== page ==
New research shows that shared-decision making methods for women with opioid-use disorders (OUD) help them make informed treatment decisions that reflect their preferences and personal values.

Hendreé Jones, PhD, professor of obstetrics and gynecology at the UNC Department of Obstetrics and Gynecology, is co-author of the paper, “Shared Decision-Making Tool for Treatment of Perinatal Opioid Use Disorder,” that was published recently in Psychiatry Online. Jones is also executive director of the UNC Horizons Program, a substance-use disorder treatment program for pregnant and parenting women and their families.

In the development of their study, the team used the IPDAS Instrument (IPDASi), which covers six areas that can guide decision-making — information, probabilities, values, decision guidance, evidence and disclosure. They used this framework to create an aid that would facilitate a conversation to help pregnant women with OUD make informed choices about whether they would choose to continue or taper methadone or buprenorphine during pregnancy. The aid summarizes treatment choices, known impact of the substances on both mother and baby, as well as the benefits and risks of tapering methadone or buprenorphine treatment during their pregnancy. Individual assessments, such as likelihood of relapse with illicit drugs if they decide to taper, as well as their personal feelings and desires about treatment, were designed to help the provider and patient discuss the pros and cons of tapering methadone or buprenorphine together.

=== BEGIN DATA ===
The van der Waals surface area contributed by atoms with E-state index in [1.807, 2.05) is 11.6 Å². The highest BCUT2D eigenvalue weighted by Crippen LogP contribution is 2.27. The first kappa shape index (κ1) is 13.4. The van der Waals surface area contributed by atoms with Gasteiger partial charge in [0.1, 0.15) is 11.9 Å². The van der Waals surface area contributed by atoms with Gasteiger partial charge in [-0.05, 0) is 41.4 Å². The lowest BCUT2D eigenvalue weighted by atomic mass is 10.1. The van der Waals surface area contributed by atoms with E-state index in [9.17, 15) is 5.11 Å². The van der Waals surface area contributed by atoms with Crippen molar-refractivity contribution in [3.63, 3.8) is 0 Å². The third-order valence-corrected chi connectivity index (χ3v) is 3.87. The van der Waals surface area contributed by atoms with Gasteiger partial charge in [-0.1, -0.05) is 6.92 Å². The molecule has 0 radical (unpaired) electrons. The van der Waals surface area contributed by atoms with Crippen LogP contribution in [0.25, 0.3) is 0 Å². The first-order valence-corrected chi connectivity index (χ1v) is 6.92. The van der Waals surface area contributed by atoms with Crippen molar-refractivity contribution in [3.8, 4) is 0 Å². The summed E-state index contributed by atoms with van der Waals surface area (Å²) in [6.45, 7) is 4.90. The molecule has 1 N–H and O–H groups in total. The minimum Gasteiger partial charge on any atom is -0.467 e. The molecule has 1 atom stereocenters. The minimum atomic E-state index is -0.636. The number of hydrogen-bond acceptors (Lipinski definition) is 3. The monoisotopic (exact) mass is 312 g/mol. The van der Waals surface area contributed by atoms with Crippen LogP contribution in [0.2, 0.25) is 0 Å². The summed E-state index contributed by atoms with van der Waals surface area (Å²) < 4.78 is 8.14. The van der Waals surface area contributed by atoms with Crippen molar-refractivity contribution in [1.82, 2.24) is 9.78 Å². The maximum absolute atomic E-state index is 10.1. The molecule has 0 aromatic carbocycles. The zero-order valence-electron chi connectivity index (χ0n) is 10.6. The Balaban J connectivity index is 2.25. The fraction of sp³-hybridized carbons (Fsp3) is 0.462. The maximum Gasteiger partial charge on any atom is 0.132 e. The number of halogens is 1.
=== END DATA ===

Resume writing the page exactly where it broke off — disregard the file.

According to a survey filled out by participants after the process, 95 percent of the women reported being clear about their choices to either continue or taper buprenorphine or methadone. Participants said the process provided them with sufficient medical information they could understand, as well as risks or benefits, about their treatment choices. A majority of the participants also agreed that their resulting choice reflected their personal values.

Such shared-decision making empowers women with OUD to make informed, evidence-based decisions they can feel more confident about making.

“Having an evidence-based tool to guide conversations to help patients and providers make decisions about treatments that will work best for each pregnant patient is a method that empowers and engages patients in their treatment and holds promise for helping women remain drug-free, deliver safely and have a healthy baby,” says Jones.